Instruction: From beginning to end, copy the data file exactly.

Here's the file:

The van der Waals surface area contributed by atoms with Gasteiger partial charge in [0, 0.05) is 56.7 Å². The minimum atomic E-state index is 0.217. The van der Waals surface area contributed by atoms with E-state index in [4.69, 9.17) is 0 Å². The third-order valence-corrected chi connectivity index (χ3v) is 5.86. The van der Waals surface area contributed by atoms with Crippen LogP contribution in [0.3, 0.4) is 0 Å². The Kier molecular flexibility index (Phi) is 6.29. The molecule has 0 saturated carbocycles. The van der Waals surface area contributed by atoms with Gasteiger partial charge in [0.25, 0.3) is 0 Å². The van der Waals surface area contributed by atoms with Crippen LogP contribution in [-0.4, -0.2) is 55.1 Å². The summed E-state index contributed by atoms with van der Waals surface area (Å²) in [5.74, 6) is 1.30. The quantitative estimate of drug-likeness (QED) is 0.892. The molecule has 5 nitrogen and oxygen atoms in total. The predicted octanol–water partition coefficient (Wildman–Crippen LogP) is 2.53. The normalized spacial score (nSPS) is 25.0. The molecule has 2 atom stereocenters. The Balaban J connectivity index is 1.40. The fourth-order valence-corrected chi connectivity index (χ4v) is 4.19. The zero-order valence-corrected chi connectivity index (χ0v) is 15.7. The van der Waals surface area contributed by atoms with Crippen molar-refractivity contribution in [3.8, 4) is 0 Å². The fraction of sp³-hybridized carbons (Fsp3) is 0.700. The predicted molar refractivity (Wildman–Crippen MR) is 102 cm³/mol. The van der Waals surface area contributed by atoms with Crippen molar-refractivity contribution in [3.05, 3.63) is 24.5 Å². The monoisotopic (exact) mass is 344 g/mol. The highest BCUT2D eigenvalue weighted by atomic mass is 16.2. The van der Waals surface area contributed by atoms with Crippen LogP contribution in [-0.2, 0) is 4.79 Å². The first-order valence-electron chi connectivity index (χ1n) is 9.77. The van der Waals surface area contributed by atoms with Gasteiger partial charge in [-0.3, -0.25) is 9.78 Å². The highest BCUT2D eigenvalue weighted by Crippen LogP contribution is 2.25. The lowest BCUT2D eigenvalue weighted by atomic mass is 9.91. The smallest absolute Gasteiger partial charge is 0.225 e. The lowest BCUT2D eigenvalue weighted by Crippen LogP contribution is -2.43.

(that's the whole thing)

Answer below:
The van der Waals surface area contributed by atoms with Gasteiger partial charge in [0, 0.05) is 56.7 Å². The minimum atomic E-state index is 0.217. The van der Waals surface area contributed by atoms with E-state index in [4.69, 9.17) is 0 Å². The third-order valence-corrected chi connectivity index (χ3v) is 5.86. The van der Waals surface area contributed by atoms with Crippen LogP contribution in [0.3, 0.4) is 0 Å². The Kier molecular flexibility index (Phi) is 6.29. The molecule has 0 saturated carbocycles. The van der Waals surface area contributed by atoms with Gasteiger partial charge in [0.25, 0.3) is 0 Å². The van der Waals surface area contributed by atoms with Crippen LogP contribution in [-0.4, -0.2) is 55.1 Å². The summed E-state index contributed by atoms with van der Waals surface area (Å²) in [5.74, 6) is 1.30. The quantitative estimate of drug-likeness (QED) is 0.892. The molecule has 5 nitrogen and oxygen atoms in total. The predicted octanol–water partition coefficient (Wildman–Crippen LogP) is 2.53. The normalized spacial score (nSPS) is 25.0. The molecule has 2 atom stereocenters. The Balaban J connectivity index is 1.40. The fourth-order valence-corrected chi connectivity index (χ4v) is 4.19. The zero-order valence-corrected chi connectivity index (χ0v) is 15.7. The van der Waals surface area contributed by atoms with Crippen molar-refractivity contribution in [3.8, 4) is 0 Å². The fraction of sp³-hybridized carbons (Fsp3) is 0.700. The predicted molar refractivity (Wildman–Crippen MR) is 102 cm³/mol. The van der Waals surface area contributed by atoms with Crippen molar-refractivity contribution in [3.05, 3.63) is 24.5 Å². The monoisotopic (exact) mass is 344 g/mol. The highest BCUT2D eigenvalue weighted by atomic mass is 16.2. The van der Waals surface area contributed by atoms with Crippen LogP contribution in [-0.2, 0) is 4.79 Å². The first-order valence-electron chi connectivity index (χ1n) is 9.77. The van der Waals surface area contributed by atoms with Gasteiger partial charge in [-0.3, -0.25) is 9.78 Å². The highest BCUT2D eigenvalue weighted by Crippen LogP contribution is 2.25. The lowest BCUT2D eigenvalue weighted by atomic mass is 9.91. The smallest absolute Gasteiger partial charge is 0.225 e. The lowest BCUT2D eigenvalue weighted by Crippen LogP contribution is -2.43.